(Trinty Test, Almagordo, July 1945. This one actually did change the world.)
There's been more of the on-again, off-again rumblings about whether or not Israel or the US or the rest of us should attack Iran if the new sanctions fail to stop Iran producing a nuclear weapons this week Weekly Standard ,The Atlantic, and Foreign Policy proffer a range of views.
President Obama has described an Iranian nuclear weapon as "unacceptable".
To no-one's surprise, Israeli PM Netanyahu has made clear that he'd be happy to attack Iranian nuclear targets to ensure that Israel remains the only nuclear weapons state in the Middle East.
But what actual difference would a nuclear Iran make? If it achieved it, what evidence is there that Iran would attack anyone?
I should make quite clear up front that I am not in favour of nuclear proliferation by any State; quite the reverse, I applaud Obama's declared intent of working towards nuclear zero - including all of the verification challenges that go with that.
Before we begin, a definitional point: being able to conduct a nuclear test is not the same as producing an operational nuclear weapon. The initial American thermonuclear test (Ivy Mike, 1952, the darkly hilarious contemporary classified film is here) was a 62t experiment, built over several months.
And so it was with India's "Peaceful Nuclear Explosion" of 1974 (also known as "Smiling Buddha") - a 1400kg device which India could not at the time deliver to target (except in a shipping container). Therefore, even if Iran were to stage a nuclear test, this is not definitive proof that it has a deliverable nuclear weapons capability.
So, what difference would a nuclear armed Iran make?
Let's assume that Iran wishes to acquire nuclear weapons, and despite sanctions succeeds in perfecting a bomb design small enough to fit onto a domestically produced ballistic missile. Let's also assume that it manages to deploy enough - say 25 operational warheads - in hardened shelters sufficient to survive a conventional attack.
Not being an intelligence analyst, I am left as an historian to point out that this level of development was not achieved by the USA until the early-1960s with the deployment on Minuteman I ICBMs; and the US in the 1950s had considerably more weapons technology expertise than is apparent in Iran's domestic military programmes public displayed today.
And to make this doomsday tomorrow, let's assume that the Iranians can do all of this by the end of 2011.
Well, not much until the Iranians decide to:
(i) engage in nuclear blackmail,
(ii) attack another state (e.g. Israel) or
(iii) dish them out to non-state actors (e.g, Hezbollah).
But why would President Ahmadinejad - or any other Iranian leader - want to do something as suicidally stupid as any of these options?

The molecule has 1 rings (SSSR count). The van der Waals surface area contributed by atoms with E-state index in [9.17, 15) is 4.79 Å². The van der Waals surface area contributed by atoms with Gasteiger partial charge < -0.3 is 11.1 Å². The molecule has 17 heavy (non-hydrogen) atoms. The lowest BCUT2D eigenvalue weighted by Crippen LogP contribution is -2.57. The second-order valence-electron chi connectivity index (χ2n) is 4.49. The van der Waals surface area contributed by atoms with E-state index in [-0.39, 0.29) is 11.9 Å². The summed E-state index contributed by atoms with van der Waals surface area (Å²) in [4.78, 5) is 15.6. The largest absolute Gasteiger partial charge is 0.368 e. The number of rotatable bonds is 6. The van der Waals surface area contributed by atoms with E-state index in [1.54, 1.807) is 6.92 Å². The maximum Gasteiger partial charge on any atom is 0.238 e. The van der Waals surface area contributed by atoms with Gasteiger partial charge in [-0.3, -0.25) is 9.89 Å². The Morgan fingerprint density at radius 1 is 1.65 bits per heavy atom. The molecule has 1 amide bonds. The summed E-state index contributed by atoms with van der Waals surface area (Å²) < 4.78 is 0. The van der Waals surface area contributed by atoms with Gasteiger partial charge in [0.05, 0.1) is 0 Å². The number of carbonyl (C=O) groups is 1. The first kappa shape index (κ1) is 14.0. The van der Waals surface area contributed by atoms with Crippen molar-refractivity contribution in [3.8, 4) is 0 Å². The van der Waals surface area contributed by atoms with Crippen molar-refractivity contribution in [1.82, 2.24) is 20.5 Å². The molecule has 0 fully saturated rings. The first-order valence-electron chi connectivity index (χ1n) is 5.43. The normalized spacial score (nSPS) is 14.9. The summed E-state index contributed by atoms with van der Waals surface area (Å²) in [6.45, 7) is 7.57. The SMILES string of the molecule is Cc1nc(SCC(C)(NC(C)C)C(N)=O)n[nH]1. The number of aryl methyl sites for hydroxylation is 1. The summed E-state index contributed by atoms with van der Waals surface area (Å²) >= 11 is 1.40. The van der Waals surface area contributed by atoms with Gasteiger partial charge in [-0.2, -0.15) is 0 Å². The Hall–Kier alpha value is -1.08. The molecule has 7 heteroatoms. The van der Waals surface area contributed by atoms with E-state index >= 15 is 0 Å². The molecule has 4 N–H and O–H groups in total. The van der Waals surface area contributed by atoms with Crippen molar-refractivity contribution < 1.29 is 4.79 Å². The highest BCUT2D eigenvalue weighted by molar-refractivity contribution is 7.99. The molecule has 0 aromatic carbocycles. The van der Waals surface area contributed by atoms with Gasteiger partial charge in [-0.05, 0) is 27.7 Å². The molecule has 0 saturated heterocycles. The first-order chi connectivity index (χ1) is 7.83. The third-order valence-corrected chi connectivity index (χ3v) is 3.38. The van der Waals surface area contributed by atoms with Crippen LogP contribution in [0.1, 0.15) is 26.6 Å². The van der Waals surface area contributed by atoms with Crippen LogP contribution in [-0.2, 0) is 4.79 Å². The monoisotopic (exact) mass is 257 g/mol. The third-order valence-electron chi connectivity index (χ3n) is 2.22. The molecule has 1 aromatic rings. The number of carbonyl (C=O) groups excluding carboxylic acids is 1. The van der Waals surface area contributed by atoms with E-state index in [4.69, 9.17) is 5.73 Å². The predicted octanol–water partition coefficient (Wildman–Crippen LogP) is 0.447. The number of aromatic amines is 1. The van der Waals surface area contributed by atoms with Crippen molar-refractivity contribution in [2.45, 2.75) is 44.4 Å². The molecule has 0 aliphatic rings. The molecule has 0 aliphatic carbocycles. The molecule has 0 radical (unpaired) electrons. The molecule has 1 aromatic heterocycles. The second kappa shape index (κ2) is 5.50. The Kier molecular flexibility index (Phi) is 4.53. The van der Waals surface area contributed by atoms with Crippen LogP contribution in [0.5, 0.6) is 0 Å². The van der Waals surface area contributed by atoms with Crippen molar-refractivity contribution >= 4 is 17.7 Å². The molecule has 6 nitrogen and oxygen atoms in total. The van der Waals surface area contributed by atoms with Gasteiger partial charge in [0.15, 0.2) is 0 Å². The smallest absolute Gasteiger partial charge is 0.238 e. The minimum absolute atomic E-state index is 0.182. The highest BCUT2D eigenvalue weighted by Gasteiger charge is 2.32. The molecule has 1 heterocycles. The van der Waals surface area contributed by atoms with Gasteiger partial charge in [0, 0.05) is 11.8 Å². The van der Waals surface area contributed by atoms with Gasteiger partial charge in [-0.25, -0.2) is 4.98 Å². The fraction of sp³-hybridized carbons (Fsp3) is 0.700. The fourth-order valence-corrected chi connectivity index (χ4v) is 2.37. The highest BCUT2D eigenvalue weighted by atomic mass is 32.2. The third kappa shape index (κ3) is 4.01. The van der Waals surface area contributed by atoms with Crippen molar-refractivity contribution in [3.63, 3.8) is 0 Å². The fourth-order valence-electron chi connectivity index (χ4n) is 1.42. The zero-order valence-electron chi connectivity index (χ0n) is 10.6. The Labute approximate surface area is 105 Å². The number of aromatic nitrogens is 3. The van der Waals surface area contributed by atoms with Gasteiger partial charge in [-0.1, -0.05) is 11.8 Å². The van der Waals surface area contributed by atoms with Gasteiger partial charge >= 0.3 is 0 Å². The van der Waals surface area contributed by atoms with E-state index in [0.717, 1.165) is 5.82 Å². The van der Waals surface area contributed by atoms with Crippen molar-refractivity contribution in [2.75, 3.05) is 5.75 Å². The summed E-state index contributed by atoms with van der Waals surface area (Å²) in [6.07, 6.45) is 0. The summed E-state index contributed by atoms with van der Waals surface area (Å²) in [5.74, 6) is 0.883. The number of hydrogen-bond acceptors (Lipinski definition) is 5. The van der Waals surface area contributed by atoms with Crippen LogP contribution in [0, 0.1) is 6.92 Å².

If the Islamic Republic is determined to do anything, it is determined to survive. And regime survival is incompatible with a nuclear counter-strike if Iran attacks someone else. But having a bomb is sensible if it means that other people don't attack you.
In other words, good ol' Cold War deterrence.
"Ah", I hear you cry - "but the Iranians are nuts! They're fanatics and have a global domination ideology".
Hmm. Didn't we say the same (& worse!) about the Soviet Union? Godless Communism and all of that?
The point for me is that though a nuclear armed Iran is unwelcome because any proliferation is unwelcome, and Iran's acquisition of a viable nuclear capability could bounce Saudi Arabia into have a Sunni/Arab bomb to deter a Persian/Shiite bomb, there is no rational reason for Iran to attack anyone with nuclear weapons. To do so would only be to invite massive retaliation.
Moreover, military action to stop an Iranian nuclear weapon is likely to shore up the (unpopular) Iranian regime, is unlikely to have UN Security Council sanction, and would therefore be manifestly illegal, and there is no guarantee of success. In short, even if military action is a "cure" (which to me seems very unlikely), it is likely to be worse than the "disease" of an Iranian nuclear weapon.
If the Iranians want a deliverable nuclear capability, they will at some point get it. By all means make this as difficult and expensive as possible, but rely on deterrence to keep the peace.
And remember, the only thing that bullies like less than losing is being ignored - how have nuclear weapons helped Kim Jong Il's North Korea? (Other than landing him a leading role in Team America, of course.... "so ronrey... so ronrey...")
I'll be back with more on the UK's SDSR in the next few days.
Update: Interesting piece from RUSI - airstrikes won't work and invading Iran is a seriously bad idea, people: